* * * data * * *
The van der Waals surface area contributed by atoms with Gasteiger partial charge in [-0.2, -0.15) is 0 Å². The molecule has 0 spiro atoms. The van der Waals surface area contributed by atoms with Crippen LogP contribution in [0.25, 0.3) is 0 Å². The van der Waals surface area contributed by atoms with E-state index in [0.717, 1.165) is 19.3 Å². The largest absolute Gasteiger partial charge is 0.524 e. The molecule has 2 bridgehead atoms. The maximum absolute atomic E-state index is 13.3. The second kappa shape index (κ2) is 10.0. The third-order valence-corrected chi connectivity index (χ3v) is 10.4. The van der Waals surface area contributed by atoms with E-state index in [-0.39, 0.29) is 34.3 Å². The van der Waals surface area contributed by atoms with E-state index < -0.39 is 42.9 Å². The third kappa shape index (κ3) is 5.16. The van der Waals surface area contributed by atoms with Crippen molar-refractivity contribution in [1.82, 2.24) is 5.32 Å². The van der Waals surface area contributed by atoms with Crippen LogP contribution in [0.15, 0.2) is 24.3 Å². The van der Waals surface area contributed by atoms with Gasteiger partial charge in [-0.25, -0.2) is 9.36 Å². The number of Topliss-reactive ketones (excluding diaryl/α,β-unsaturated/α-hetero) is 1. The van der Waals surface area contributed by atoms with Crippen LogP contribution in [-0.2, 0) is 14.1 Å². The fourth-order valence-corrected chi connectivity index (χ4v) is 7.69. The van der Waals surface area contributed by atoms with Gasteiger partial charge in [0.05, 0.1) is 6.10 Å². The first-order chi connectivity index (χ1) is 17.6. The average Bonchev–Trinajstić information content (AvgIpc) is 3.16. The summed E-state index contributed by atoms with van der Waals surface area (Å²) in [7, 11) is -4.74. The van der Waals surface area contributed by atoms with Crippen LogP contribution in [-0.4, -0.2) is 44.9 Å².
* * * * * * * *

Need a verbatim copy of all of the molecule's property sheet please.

The van der Waals surface area contributed by atoms with Gasteiger partial charge in [-0.2, -0.15) is 0 Å². The molecule has 0 spiro atoms. The van der Waals surface area contributed by atoms with Crippen LogP contribution in [0.25, 0.3) is 0 Å². The van der Waals surface area contributed by atoms with E-state index in [0.717, 1.165) is 19.3 Å². The largest absolute Gasteiger partial charge is 0.524 e. The molecule has 2 bridgehead atoms. The maximum absolute atomic E-state index is 13.3. The second kappa shape index (κ2) is 10.0. The third-order valence-corrected chi connectivity index (χ3v) is 10.4. The van der Waals surface area contributed by atoms with E-state index in [-0.39, 0.29) is 34.3 Å². The van der Waals surface area contributed by atoms with E-state index < -0.39 is 42.9 Å². The third kappa shape index (κ3) is 5.16. The van der Waals surface area contributed by atoms with Crippen molar-refractivity contribution in [1.82, 2.24) is 5.32 Å². The van der Waals surface area contributed by atoms with Crippen LogP contribution in [0.15, 0.2) is 24.3 Å². The van der Waals surface area contributed by atoms with Gasteiger partial charge in [-0.25, -0.2) is 9.36 Å². The number of Topliss-reactive ketones (excluding diaryl/α,β-unsaturated/α-hetero) is 1. The van der Waals surface area contributed by atoms with Crippen LogP contribution in [-0.2, 0) is 14.1 Å². The fourth-order valence-corrected chi connectivity index (χ4v) is 7.69. The van der Waals surface area contributed by atoms with Gasteiger partial charge in [0.05, 0.1) is 6.10 Å². The first-order chi connectivity index (χ1) is 17.6. The average Bonchev–Trinajstić information content (AvgIpc) is 3.16. The summed E-state index contributed by atoms with van der Waals surface area (Å²) in [7, 11) is -4.74. The van der Waals surface area contributed by atoms with Crippen LogP contribution in [-0.4, -0.2) is 44.9 Å².